New Delhi: Providing healthcare services free of cost does not ensure equal access to women, revealed an analysis of data on over 19 million Indian households by the University of Oxford and George Institute for Global Health.
A smaller proportion of women than men received hospital care for gender neutral conditions across age groups and most disease categories, despite a state-sponsored insurance scheme in Andhra Pradesh providing access to free hospital care for poor households, according to a study published in the British Medical Journal.
The study analysed data on hospitalisation between 2008 and 2012 from the largest state-funded health insurance scheme in India, in undivided Andhra Pradesh.
It found that despite comparable proportions of women and men in the population, women had a lower share than men of hospitalisations (42%), bed-days (45%) and hospital costs (39%) for gender-neutral conditions. These findings were observed across 14 out of 18 disease categories and all age groups, but especially for the oldest and youngest women.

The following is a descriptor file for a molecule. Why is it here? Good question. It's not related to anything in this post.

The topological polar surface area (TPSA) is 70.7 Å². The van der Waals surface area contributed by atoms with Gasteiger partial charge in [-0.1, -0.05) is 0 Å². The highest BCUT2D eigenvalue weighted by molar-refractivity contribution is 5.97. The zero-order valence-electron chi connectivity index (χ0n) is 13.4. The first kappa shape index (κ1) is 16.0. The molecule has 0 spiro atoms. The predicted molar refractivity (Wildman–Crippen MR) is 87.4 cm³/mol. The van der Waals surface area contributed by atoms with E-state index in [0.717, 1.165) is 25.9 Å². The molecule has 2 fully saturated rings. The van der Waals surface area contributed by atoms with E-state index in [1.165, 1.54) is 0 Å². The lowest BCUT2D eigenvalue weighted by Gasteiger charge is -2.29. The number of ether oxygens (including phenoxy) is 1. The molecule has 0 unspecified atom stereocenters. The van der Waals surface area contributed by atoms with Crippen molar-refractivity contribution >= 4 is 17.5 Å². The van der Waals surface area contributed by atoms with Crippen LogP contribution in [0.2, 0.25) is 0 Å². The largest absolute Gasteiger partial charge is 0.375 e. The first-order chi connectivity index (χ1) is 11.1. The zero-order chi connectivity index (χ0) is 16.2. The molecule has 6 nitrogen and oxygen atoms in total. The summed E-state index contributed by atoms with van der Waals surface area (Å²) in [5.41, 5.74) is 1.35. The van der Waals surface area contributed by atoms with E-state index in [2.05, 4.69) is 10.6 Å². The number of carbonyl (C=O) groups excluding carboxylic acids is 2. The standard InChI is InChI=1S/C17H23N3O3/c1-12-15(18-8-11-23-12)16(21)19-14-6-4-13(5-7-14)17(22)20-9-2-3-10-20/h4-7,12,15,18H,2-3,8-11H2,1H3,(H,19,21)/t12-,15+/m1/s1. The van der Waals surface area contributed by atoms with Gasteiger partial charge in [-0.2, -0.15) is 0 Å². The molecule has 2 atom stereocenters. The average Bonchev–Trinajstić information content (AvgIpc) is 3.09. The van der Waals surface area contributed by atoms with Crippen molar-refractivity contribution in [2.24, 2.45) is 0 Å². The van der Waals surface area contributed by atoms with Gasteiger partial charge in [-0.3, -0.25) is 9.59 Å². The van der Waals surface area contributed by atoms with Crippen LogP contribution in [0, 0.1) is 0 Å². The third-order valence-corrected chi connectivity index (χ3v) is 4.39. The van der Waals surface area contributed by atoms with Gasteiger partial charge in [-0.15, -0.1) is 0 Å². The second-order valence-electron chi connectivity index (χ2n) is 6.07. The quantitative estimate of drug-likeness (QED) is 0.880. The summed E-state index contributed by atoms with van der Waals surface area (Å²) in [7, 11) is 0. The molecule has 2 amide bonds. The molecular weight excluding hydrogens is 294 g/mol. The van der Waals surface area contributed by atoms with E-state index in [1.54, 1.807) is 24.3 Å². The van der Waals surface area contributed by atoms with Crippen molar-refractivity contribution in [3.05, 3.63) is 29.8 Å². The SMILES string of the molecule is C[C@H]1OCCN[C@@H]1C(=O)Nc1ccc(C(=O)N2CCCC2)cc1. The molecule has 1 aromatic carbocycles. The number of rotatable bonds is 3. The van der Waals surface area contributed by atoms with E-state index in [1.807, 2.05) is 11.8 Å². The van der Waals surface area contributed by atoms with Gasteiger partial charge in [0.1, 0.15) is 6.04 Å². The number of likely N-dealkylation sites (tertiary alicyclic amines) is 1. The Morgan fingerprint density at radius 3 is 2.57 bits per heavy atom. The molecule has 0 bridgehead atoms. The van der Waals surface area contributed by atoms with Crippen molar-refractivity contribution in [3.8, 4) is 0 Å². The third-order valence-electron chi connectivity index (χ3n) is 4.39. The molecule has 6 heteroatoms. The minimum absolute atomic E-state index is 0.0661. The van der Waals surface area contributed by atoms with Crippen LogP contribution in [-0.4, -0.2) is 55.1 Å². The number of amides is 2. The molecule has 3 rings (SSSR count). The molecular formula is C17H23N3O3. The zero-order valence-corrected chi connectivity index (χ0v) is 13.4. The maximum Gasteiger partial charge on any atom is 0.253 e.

“India has one of the highest levels of gender inequality in the world, and as the benefits of this insurance scheme are shared within households, it could be that the healthcare needs of girls and women—particularly those not of reproductive age—are considered less important than those of their brothers, fathers and husbands," said Vivekanand Jha, executive director of The George Institute for Global Health in India.
At least half of the world’s population does not have full coverage of essential health services, and about 100 million people are pushed into extreme poverty every year because they have to pay for healthcare. As women are the majority of the world’s poor and, therefore, less able to afford healthcare than men, universal healthcare coverage is seen as a strategy to improve gender equality.
“Our findings have urgent implications for the current drive towards achieving universal healthcare coverage around the world, which we would expect to be of huge benefit for women," said Sanne Peters, research fellow in epidemiology at The George Institute, Oxford.
“It seems that ensuring that everyone can access essential healthcare services without incurring financial hardship is not enough on its own to ensure equal access by women and men. We need to consider other barriers that women might face in accessing healthcare, which may include families prioritising the healthcare needs of men over those of women," Peters said.